LAB 5 Materials

LAB 5 Materials - CHAPTER 5: SYNTHESIS OF ETHERS, 5.1....

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1 CHAPTER 5: SYNTHESIS OF ETHERS, 5.1. BACKGROUND, 5.1.1. Williamson Ether Synthesis This procedure was developed by Alexander Williamson in 1850 and involves the reaction of an alkoxide ion with a primary alkyl halide via an S N 2 reaction (Figure 5.1). This O-alkylation reaction is a popular approach to ethers. It should be noted that this reaction is very slow and often not feasible with secondary or tertiary halides, due to steric considerations. Sodium or potassium alkoxide ion is normally generated by reaction of an alcohol with the alkali metal. Since alkali metals react violently with phenols (due to their acidic character), alkali metal hydroxides or carbonates are employed. OH Na O Na Cl OH NaOH O O Na O Cl Mechanism: O Cl O S N 2 Figure 5.1. Williamson synthesis of ethers and the reaction mechanism. 5.1.2. The Mitsunobu reaction This procedure is regarded as one of the best methods for forming a heteroatom-carbon bond. The reaction, discovered by the Japanese chemist, Oyo Mitsunobu in 1967, is a highly stereoselective process occurring under mild conditions (essentially neutral at 0 o C to room temperature) in which an alcohol is converted into a variety of functional groups, such as an ether or an ester (see Chapter XX for esterification), using triphenylphosphine (TPP) and diethyl azodicarboxylate (DEAD). As shown in Figure 5.2, the reaction requires an acidic proton on the nucleophilic functionality and an alcohol as the electrophilic precursor. For example, a phenol (serving as a nucleophile, pKa<12) and an alcohol form an aryl-alkyl ether linkage. The reaction mechanism involves an initial nucleophilic attack of TPP to DEAD, producing a betaine intermediate A , which deprotonates the phenol to form the ion-pair B . The alcohol then reacts with the ion-pair to form the key oxyphosphonium ion C . This leaves an S N 2 attack of the phenolate ion on the intermediate C as the only productive pathway to form the desired ether and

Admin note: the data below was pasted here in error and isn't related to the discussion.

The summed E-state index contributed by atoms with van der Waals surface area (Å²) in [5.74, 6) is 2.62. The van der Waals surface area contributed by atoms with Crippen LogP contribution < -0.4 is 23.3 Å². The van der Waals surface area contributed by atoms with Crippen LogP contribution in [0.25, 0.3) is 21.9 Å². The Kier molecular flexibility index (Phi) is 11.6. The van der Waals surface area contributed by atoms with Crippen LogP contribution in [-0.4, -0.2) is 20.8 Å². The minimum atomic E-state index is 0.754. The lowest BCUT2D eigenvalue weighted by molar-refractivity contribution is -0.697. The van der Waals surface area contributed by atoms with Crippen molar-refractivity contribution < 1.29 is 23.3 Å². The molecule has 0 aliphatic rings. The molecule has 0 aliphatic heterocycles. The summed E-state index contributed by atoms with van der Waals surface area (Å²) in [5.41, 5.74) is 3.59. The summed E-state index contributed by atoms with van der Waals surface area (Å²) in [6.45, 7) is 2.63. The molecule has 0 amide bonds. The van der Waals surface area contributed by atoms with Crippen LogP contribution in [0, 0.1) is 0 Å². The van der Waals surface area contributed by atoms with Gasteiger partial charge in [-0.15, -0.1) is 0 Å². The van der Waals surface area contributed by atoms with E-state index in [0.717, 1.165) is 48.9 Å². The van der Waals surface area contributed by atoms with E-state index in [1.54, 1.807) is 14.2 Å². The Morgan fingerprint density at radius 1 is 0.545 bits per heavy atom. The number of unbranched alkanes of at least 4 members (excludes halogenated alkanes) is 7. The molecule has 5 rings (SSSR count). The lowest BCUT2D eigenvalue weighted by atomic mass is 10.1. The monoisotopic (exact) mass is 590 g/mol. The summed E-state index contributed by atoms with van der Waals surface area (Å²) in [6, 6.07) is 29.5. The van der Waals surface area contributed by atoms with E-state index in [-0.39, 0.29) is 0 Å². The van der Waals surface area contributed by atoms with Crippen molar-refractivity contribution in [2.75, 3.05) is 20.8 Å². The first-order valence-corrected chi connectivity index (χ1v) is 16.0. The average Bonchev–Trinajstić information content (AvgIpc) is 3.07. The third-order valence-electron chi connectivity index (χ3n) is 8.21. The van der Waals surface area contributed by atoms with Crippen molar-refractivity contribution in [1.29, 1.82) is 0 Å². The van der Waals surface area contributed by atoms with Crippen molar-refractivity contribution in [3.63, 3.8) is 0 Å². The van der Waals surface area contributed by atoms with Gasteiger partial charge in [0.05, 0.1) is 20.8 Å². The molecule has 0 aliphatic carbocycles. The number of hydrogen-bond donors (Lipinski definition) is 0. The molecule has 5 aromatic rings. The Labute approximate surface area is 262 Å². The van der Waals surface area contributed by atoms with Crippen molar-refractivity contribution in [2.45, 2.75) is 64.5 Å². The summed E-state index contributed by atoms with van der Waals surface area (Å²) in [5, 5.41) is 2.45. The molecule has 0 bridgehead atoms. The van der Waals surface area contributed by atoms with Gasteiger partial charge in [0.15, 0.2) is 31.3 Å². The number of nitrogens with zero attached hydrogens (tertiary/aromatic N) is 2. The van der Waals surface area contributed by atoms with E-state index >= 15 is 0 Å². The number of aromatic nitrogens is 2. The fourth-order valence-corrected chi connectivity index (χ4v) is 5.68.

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LAB 5 Materials - CHAPTER 5: SYNTHESIS OF ETHERS, 5.1....

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